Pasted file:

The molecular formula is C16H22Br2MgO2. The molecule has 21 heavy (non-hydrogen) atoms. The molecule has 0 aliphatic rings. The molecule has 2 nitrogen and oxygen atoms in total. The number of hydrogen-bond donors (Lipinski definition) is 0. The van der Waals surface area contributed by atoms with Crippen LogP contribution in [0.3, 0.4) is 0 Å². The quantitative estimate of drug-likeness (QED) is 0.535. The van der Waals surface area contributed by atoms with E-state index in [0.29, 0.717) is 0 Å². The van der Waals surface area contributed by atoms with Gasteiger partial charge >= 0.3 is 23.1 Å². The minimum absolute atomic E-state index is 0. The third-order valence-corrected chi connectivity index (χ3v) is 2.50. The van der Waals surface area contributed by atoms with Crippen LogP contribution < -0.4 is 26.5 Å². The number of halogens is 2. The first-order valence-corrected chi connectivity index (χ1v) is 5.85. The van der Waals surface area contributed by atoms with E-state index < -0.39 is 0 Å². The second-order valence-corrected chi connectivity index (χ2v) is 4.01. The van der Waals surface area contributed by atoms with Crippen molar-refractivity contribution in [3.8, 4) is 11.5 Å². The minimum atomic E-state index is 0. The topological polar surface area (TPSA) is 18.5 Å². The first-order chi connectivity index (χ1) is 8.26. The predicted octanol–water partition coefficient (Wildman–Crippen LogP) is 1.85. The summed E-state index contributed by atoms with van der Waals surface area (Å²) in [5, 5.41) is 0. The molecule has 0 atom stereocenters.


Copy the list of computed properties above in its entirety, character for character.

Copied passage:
The molecular formula is C16H22Br2MgO2. The molecule has 21 heavy (non-hydrogen) atoms. The molecule has 0 aliphatic rings. The molecule has 2 nitrogen and oxygen atoms in total. The number of hydrogen-bond donors (Lipinski definition) is 0. The van der Waals surface area contributed by atoms with Crippen LogP contribution in [0.3, 0.4) is 0 Å². The quantitative estimate of drug-likeness (QED) is 0.535. The van der Waals surface area contributed by atoms with E-state index in [0.29, 0.717) is 0 Å². The van der Waals surface area contributed by atoms with Gasteiger partial charge >= 0.3 is 23.1 Å². The minimum absolute atomic E-state index is 0. The third-order valence-corrected chi connectivity index (χ3v) is 2.50. The van der Waals surface area contributed by atoms with Crippen LogP contribution < -0.4 is 26.5 Å². The number of halogens is 2. The first-order valence-corrected chi connectivity index (χ1v) is 5.85. The van der Waals surface area contributed by atoms with E-state index < -0.39 is 0 Å². The second-order valence-corrected chi connectivity index (χ2v) is 4.01. The van der Waals surface area contributed by atoms with Crippen molar-refractivity contribution in [3.8, 4) is 11.5 Å². The minimum atomic E-state index is 0. The topological polar surface area (TPSA) is 18.5 Å². The first-order chi connectivity index (χ1) is 8.26. The predicted octanol–water partition coefficient (Wildman–Crippen LogP) is 1.85. The summed E-state index contributed by atoms with van der Waals surface area (Å²) in [5, 5.41) is 0. The molecule has 0 atom stereocenters.